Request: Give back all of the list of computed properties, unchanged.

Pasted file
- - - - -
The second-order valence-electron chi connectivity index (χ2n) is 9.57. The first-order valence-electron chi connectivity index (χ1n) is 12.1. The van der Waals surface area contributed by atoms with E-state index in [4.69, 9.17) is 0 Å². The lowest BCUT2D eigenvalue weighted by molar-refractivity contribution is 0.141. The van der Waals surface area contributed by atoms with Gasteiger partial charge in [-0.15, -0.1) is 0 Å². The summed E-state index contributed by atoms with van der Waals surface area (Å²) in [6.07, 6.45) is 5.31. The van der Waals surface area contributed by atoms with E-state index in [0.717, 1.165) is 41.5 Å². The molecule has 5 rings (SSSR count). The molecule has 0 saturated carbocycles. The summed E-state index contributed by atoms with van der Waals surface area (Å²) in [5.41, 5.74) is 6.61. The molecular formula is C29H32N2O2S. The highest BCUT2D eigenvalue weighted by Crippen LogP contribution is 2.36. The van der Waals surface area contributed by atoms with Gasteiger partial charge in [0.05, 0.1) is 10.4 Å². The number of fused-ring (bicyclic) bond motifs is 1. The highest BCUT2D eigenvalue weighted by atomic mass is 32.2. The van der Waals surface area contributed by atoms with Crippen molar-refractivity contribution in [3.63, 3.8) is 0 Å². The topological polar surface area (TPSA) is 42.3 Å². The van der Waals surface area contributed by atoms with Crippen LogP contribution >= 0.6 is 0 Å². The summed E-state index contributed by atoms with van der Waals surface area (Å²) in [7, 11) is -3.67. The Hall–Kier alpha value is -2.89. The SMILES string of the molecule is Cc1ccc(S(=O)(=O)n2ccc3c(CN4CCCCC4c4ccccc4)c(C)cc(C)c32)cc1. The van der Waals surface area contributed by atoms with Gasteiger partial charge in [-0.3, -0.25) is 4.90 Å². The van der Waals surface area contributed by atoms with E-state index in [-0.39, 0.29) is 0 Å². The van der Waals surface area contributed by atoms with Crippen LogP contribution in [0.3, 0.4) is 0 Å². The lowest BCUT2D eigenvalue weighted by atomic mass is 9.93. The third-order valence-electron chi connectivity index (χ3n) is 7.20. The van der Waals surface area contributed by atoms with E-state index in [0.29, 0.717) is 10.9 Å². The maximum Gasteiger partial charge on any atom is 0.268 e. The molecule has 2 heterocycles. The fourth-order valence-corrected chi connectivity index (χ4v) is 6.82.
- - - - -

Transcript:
The second-order valence-electron chi connectivity index (χ2n) is 9.57. The first-order valence-electron chi connectivity index (χ1n) is 12.1. The van der Waals surface area contributed by atoms with E-state index in [4.69, 9.17) is 0 Å². The lowest BCUT2D eigenvalue weighted by molar-refractivity contribution is 0.141. The van der Waals surface area contributed by atoms with Gasteiger partial charge in [-0.15, -0.1) is 0 Å². The summed E-state index contributed by atoms with van der Waals surface area (Å²) in [6.07, 6.45) is 5.31. The van der Waals surface area contributed by atoms with E-state index in [0.717, 1.165) is 41.5 Å². The molecule has 5 rings (SSSR count). The molecule has 0 saturated carbocycles. The summed E-state index contributed by atoms with van der Waals surface area (Å²) in [5.41, 5.74) is 6.61. The molecular formula is C29H32N2O2S. The highest BCUT2D eigenvalue weighted by Crippen LogP contribution is 2.36. The van der Waals surface area contributed by atoms with Gasteiger partial charge in [0.05, 0.1) is 10.4 Å². The number of fused-ring (bicyclic) bond motifs is 1. The highest BCUT2D eigenvalue weighted by atomic mass is 32.2. The van der Waals surface area contributed by atoms with Crippen molar-refractivity contribution in [3.63, 3.8) is 0 Å². The topological polar surface area (TPSA) is 42.3 Å². The van der Waals surface area contributed by atoms with Crippen LogP contribution >= 0.6 is 0 Å². The summed E-state index contributed by atoms with van der Waals surface area (Å²) in [7, 11) is -3.67. The Hall–Kier alpha value is -2.89. The SMILES string of the molecule is Cc1ccc(S(=O)(=O)n2ccc3c(CN4CCCCC4c4ccccc4)c(C)cc(C)c32)cc1. The van der Waals surface area contributed by atoms with Gasteiger partial charge in [-0.3, -0.25) is 4.90 Å². The van der Waals surface area contributed by atoms with E-state index in [-0.39, 0.29) is 0 Å². The van der Waals surface area contributed by atoms with Crippen LogP contribution in [0.3, 0.4) is 0 Å². The lowest BCUT2D eigenvalue weighted by atomic mass is 9.93. The third-order valence-electron chi connectivity index (χ3n) is 7.20. The van der Waals surface area contributed by atoms with E-state index in [0.29, 0.717) is 10.9 Å². The maximum Gasteiger partial charge on any atom is 0.268 e. The molecule has 2 heterocycles. The fourth-order valence-corrected chi connectivity index (χ4v) is 6.82.